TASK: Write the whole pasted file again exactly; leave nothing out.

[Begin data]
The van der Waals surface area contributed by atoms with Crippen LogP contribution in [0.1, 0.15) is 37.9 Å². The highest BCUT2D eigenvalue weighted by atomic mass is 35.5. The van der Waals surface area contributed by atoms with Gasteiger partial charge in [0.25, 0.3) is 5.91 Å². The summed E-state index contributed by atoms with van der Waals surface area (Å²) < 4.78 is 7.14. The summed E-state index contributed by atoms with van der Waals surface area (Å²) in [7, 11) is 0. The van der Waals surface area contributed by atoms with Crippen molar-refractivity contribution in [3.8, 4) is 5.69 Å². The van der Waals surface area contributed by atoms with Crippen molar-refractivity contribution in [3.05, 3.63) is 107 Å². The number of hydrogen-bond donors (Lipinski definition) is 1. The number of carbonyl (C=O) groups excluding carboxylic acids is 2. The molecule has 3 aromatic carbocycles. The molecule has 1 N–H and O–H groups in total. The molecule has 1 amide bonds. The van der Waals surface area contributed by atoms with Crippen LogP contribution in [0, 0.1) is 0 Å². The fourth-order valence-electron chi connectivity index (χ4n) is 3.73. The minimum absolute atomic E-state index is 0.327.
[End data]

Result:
The van der Waals surface area contributed by atoms with Crippen LogP contribution in [0.1, 0.15) is 37.9 Å². The highest BCUT2D eigenvalue weighted by atomic mass is 35.5. The van der Waals surface area contributed by atoms with Gasteiger partial charge in [0.25, 0.3) is 5.91 Å². The summed E-state index contributed by atoms with van der Waals surface area (Å²) < 4.78 is 7.14. The summed E-state index contributed by atoms with van der Waals surface area (Å²) in [7, 11) is 0. The van der Waals surface area contributed by atoms with Crippen molar-refractivity contribution in [3.8, 4) is 5.69 Å². The van der Waals surface area contributed by atoms with Crippen molar-refractivity contribution in [3.05, 3.63) is 107 Å². The number of hydrogen-bond donors (Lipinski definition) is 1. The number of carbonyl (C=O) groups excluding carboxylic acids is 2. The molecule has 3 aromatic carbocycles. The molecule has 1 N–H and O–H groups in total. The molecule has 1 amide bonds. The van der Waals surface area contributed by atoms with Crippen LogP contribution in [0, 0.1) is 0 Å². The fourth-order valence-electron chi connectivity index (χ4n) is 3.73. The minimum absolute atomic E-state index is 0.327.